In 1882, philanthropist and educator Quintin Hogg brought his Young Men’s Christian Institute from Covent Garden to 309 Regent Street, which soon became known as the Regent Street Polytechnic. The Institute’s Hanover United Athletic Club (the name taken from its original location in Hanover Street) added track and field events to the list of sports it promoted, which already included cricket, football, walking, swimming and rowing. The following year saw the official inauguration of the Polytechnic Harriers, who went on to produce a series of Olympic and national champions.
Members of the Polytechnic Harriers won medals for Great Britain at every Olympics between 1908 and 1952, with the exception of the 1936 Berlin Games. The 1920 Antwerp Games were particularly successful; Albert Hill of the Poly Harriers won gold in the 800m and 1,500m and silver as captain of the 3,000m team, and Harry FV Edward brought back a further two bronze medals for the club.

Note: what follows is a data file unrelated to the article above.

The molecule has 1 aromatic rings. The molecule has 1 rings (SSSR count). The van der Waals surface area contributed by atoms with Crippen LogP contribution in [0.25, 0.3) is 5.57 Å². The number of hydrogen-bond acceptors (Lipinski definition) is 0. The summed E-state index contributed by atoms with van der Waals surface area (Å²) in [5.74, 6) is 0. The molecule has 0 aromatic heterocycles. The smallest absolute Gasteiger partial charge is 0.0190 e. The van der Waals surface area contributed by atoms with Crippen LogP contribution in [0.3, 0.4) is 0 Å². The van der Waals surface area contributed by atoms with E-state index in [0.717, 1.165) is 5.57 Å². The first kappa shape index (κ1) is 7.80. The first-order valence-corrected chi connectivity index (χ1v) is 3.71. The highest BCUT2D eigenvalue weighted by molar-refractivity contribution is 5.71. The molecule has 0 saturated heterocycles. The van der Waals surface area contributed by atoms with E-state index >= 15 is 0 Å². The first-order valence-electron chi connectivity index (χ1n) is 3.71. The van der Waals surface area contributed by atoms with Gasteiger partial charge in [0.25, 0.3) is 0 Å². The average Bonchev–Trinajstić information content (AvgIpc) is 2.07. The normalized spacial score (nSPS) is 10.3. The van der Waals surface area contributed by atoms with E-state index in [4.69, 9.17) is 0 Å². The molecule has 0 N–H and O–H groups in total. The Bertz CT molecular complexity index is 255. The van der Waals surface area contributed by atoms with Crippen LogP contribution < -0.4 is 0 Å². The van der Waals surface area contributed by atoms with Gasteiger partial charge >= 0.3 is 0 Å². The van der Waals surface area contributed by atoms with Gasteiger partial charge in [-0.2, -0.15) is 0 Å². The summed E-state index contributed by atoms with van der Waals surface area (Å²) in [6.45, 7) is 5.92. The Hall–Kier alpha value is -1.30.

Emmanuel McDonald Bailey joined the club in 1945, having moved to London from Trinidad with the RAF. He was twice awarded the Polytechnic’s Studd Trophy for best athletic performance, and competed for Britain at the 1948 and 1952 Olympics, winning a bronze in Helsinki. The Polytechnic Harriers continued to attract top-name sportsmen into the 1970s, including Alan Pascoe, who took silver at the 1972 Munich Games. In 1985 the Harriers left the University of Westminster’s Chiswick stadium and amalgamated with Kingston Athletic Club.
Find out more in our poster on the Polytechnic Harriers (PDF).